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Just Do It!

Consider this a public service announcement proclaiming the virtues of getting colonoscopies. I know. I know. They’re weird. The prep is hellishly disgusting. They involve a part of the body we don’t usually talk about over lunch or cocktails. No one likes to talk about colonoscopies, but I want to change that. I want people to not only talk about them, but go and get them when their doctor recommends they do so.

The bottom line is this — colonoscopies save lives. I believe they’ve saved mine. So I’m willing to go out on a limb here and talk openly about them in hopes I can convince a few of you to schedule one soon. I want to remove the stigma associated with colonoscopies.

A colonoscopy is a procedure doctors use to probe around looking for abnormalities on the inside of a person’s colon — also known as the large intestine — and rectum. During the procedure, the doctor inserts a long, flexible, lighted scope into the rectum, then gently advances it all the way to the end of the patient’s large intestine.

Think about it like this — your large intestine is like a pipe, and the doctor is like a plumber who uses a live-feed camera with a bright light to look for problems associated with the pipe so he or she can diagnose and fix the problem.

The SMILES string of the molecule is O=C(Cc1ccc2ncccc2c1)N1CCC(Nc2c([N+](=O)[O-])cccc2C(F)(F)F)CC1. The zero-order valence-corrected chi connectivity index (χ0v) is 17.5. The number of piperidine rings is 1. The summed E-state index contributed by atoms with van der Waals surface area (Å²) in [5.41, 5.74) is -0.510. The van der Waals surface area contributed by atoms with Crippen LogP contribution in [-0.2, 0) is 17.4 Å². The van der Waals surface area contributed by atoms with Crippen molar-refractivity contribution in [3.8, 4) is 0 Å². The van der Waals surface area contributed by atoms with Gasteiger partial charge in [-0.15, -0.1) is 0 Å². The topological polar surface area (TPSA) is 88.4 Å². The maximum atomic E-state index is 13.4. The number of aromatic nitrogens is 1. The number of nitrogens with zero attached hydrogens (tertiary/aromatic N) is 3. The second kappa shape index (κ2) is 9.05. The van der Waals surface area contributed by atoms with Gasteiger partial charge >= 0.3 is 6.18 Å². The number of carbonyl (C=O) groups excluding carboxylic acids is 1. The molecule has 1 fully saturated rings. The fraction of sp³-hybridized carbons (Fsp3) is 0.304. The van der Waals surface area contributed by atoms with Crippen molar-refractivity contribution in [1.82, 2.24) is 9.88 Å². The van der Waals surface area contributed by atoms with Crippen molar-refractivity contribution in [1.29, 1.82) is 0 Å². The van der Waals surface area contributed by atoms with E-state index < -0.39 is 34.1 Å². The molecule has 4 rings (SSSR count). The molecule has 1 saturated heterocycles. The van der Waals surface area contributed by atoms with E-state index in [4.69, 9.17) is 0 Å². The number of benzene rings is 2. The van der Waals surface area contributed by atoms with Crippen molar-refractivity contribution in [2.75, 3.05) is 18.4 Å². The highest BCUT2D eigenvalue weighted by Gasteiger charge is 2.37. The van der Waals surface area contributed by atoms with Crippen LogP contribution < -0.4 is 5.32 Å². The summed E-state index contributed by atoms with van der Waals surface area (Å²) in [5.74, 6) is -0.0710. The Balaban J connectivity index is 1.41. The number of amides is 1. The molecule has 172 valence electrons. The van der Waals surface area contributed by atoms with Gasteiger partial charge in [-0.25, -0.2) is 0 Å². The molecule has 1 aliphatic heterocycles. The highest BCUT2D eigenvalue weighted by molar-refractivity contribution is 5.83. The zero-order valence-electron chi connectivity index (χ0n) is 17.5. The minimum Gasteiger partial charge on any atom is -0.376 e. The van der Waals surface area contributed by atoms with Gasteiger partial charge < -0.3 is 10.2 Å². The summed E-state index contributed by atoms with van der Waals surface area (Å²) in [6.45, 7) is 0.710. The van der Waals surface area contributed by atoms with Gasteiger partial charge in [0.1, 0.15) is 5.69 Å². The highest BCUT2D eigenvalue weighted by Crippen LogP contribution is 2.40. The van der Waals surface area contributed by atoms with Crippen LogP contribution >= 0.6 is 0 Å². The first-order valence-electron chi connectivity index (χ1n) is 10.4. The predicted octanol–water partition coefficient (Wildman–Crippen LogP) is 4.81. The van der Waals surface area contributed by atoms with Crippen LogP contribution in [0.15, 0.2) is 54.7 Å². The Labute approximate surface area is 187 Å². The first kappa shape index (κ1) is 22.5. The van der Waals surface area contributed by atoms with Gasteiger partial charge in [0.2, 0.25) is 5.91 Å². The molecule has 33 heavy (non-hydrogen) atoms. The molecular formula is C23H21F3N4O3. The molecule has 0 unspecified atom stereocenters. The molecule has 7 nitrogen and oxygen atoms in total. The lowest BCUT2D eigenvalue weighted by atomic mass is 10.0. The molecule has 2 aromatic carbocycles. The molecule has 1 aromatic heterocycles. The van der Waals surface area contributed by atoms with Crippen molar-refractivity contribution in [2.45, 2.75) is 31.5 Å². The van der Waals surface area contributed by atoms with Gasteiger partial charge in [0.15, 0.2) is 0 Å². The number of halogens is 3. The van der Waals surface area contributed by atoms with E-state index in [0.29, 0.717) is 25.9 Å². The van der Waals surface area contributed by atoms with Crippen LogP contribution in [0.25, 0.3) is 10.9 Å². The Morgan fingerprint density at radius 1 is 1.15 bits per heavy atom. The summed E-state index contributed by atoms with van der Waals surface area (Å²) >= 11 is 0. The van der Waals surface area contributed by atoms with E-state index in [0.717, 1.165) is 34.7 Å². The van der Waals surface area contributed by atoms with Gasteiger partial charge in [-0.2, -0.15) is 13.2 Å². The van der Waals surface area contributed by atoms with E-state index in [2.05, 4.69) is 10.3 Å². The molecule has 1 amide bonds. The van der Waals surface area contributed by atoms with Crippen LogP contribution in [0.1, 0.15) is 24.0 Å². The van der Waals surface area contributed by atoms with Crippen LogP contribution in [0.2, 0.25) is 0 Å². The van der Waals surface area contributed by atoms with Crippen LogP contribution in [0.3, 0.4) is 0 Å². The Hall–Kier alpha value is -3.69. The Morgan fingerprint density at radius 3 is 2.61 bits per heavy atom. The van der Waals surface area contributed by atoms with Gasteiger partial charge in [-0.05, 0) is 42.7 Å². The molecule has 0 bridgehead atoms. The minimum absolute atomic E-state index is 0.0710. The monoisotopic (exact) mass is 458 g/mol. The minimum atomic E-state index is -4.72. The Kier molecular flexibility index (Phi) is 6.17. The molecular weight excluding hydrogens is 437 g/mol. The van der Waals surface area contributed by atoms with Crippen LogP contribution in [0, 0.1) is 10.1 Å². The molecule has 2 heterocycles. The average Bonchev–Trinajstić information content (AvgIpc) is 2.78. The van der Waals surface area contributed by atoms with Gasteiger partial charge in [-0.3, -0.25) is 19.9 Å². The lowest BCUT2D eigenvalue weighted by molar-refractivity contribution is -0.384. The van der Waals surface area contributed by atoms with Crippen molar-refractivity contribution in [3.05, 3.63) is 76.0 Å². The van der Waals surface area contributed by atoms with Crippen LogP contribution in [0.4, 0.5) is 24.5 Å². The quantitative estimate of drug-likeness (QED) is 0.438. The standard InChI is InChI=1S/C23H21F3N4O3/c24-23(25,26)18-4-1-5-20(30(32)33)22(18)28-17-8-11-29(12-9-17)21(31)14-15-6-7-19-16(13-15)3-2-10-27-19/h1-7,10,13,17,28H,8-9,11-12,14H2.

It’s hard to examine the wall of the large intestine if it is full of “stuff,” so the day before, patients take part in something called “prep.” In keeping with my plumber/pipe analogy, prep is something akin to putting Drano down a drain to clear the clogs in a pipe. I’m not sure what’s in the prep solution, but you drink a bunch of it, and before you know it, swoosh, everything packed in your large intestine comes shooting out. It’s quite amazing.

And a word of caution for newbies

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— you want to be near a bathroom with a fully functional toilet when the prep kicks in, and make sure you have ample amounts of soft tissue in arm’s reach.

Follow the prep instructions to a T, because you want to clean out your colon as best you can so the doctor can get a good look.

Just before the procedure, the doctor will have you turn onto your left side. He or she will give you some type of mild to moderate sedation drug intravenously to kind of knock you out for a few minutes while he or she works.

And the next thing you’ll know, you’ll wake up and say, “Is it over? Did you find anything?”

If the doctor sees polyps or other regions of abnormal tissue during the procedure, he or she will remove them (or samples of them) through the scope during the procedure.

Colonoscopies can find colon and rectal cancers, but they can also find polyps and often remove them before they turn into cancer. And that’s my point — you want the doctor to find the polyps early and remove them before they have an opportunity to turn into cancer. I’ve had colonoscopies since I was in my thirties, and the doctors have removed polyps every single time. One polyp was categorized as “precancerous.”

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